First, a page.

Traveling to Hong Kong? These Restaurants Should Be on Your #Radar

With international travel still a remote prospect, the perspective of a travel bubble between Hong Kong and Singapore comes as a breather for those of us suffering from cabin fever and dying to hop on a plane. Planning to visit Hong Kong when the bubble allows it?

Make it an indulgent trip and treat yourself at one of the following restaurants, all living proofs that the 852 deserves its spot on top of the Food Capitals of the World list.


The city has no shortage of Michelin Star restaurants and picking one can be tricky. Not as internationally renowned as other stars in the city such as Amber or Caprice and a relatively new addition to the local vibrant dining scene (2018), Arbor is a striking star (awarded one star at the end of 2018, just a few months after opening, and winning a second star in 2019) that definitely deserves to be given a shot. Crafted by Finnish chef Eric Raty, the sophisticated Omakase-style menu perfectly combines French techniques and the freshest Japanese ingredients with a Nordic twist and a strong emphasis on natural, sometimes rather earthy, flavours. Located at the heart of the super busy Central district, on the 25 th floor of the very trendy H Queens tower, Arbor is an oasis from the hustle and bustle
of the city that never sleeps.

Signature dish: the Langoustine, cooked on a charcoal grill and served with Japanese tomatoes consommé jelly and candied kombu. But be aware that the menu at Arbor is seasonal and this dish might no be available.


While local crowds and medias tend to give more credit to its sister restaurant Roganic, Aulis won my heart, and stomach, with its interactive dining experience and more intimate setting (with only 12 seats). Also referred to as the venue’s chef’s table and a testing ground for newly created dishes to be tested before being fine polished and served at Roganic, Aulis is the place where to enjoy up-close introduction to famed British chef Simon Rogan’s farm-to-table cuisine through an omakase menu
designed, and cooked in front of you, by executive chef Oli Marlow.

Signature dish: with all dishes being seasonal and Aulis being the brain behind Roganic, you can expect the menu to change every 4 to 6 weeks and the only bite you will continuously be served when dining at Aulis is the Truffle Pudding, a buttery delight and savoury take on the traditional British bread and butter pudding.


An all-day dim sum restaurant opened in the midst of summer 2020 at The Fringe Club, an art-filled heritage building, Nove is backed by no other than chef Umberto Bombana, co-owner of three Michelin star restaurant 8½ Otto e Mezzo Bombana (the only three Michelin star Italian restaurant outside of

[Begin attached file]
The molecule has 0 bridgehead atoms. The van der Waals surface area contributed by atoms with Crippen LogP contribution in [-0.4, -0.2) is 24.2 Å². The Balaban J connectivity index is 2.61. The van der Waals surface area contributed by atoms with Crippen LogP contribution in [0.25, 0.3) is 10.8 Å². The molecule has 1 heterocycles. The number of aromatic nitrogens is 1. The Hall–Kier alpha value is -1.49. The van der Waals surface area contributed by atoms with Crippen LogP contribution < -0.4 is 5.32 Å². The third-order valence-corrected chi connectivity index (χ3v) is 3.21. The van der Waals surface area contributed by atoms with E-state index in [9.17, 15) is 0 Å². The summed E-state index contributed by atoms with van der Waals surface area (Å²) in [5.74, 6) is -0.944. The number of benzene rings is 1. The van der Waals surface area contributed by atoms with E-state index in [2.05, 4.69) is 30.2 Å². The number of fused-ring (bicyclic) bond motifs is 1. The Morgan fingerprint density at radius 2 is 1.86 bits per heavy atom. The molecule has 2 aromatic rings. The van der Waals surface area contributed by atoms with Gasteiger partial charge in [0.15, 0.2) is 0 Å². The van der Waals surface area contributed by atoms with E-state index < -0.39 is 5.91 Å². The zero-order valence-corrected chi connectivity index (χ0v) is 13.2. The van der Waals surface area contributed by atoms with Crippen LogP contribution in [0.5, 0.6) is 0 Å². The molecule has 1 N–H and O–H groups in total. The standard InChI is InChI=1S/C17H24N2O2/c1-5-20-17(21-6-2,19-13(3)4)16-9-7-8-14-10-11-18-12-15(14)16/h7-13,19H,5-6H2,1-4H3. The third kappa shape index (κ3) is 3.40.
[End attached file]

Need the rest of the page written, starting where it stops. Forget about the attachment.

Italia). In a warm and welcoming setting infused with chinoiserie details, the all-day restaurant serves dim sum alongside Chiuchow and Cantonese specialties.

Signature dishes: the Eugene Bao, a wagyu bao, and the Ted Lo So, a crispy turnip pastry, both named after Hong Kong’s jazz legends Eugene Pao and Ted Lo.


With a reputation of serving the best Thai boat noodles in Hong Kong and an interior reminiscent of typical Bangkok hole-in-the-wall, Samsen has never ceased to attract a queue. Quite an achievement in a city where the trendy eatery of the month is swiftly replaced by another trendier and newer venue the next month. If the original venue, opened in 2016, is located in the vibrant atmosphere of Stone Nullah Road in Wan Chai, chef Adam Cliff and his team have recently expanded with the opening of another walk-in eatery in Sheung Wan. Bold experimentations on Thai flavours is what awaits for you whether you decide to visit the original or newly opened venue.

Signature dishes: the Boat Noodles in Wan Chai, the Khao Soi, featuring beef and noodles in a creamy and sweet coconut curry, in Sheung Wan.


Sitting adjacent to worldwide famous Amber (a two Michelin star restaurant and #21 World’s Best Restaurant for 2020), SOMM offers a much more casual dining experience serving French neo-bistro fares infused with Japanese flair and boasting an unprecedented (in Hong Kong) selection of Champagnes and wines. Nothing surprising for a place that takes its name from the word Sommelier. If the wood-paneled restaurant is open 7 days a week from breakfast to dinners, local foodies know that the best time to visit SOMM is for lunch on a Saturday or a Sunday to enjoy the “Sommthing Special Weekend Lunch”, a 3-course meal topped with free-flow Champagne, Sake and wine. 

Signature dishes: the Hamachi, served raw with heirloom radish, Tosazu dashi vinegar, sea lettuce and coriander infused extra virgin camelia oil, and the Japanese Pork Belly with bbq sauce and Hakata cabbage.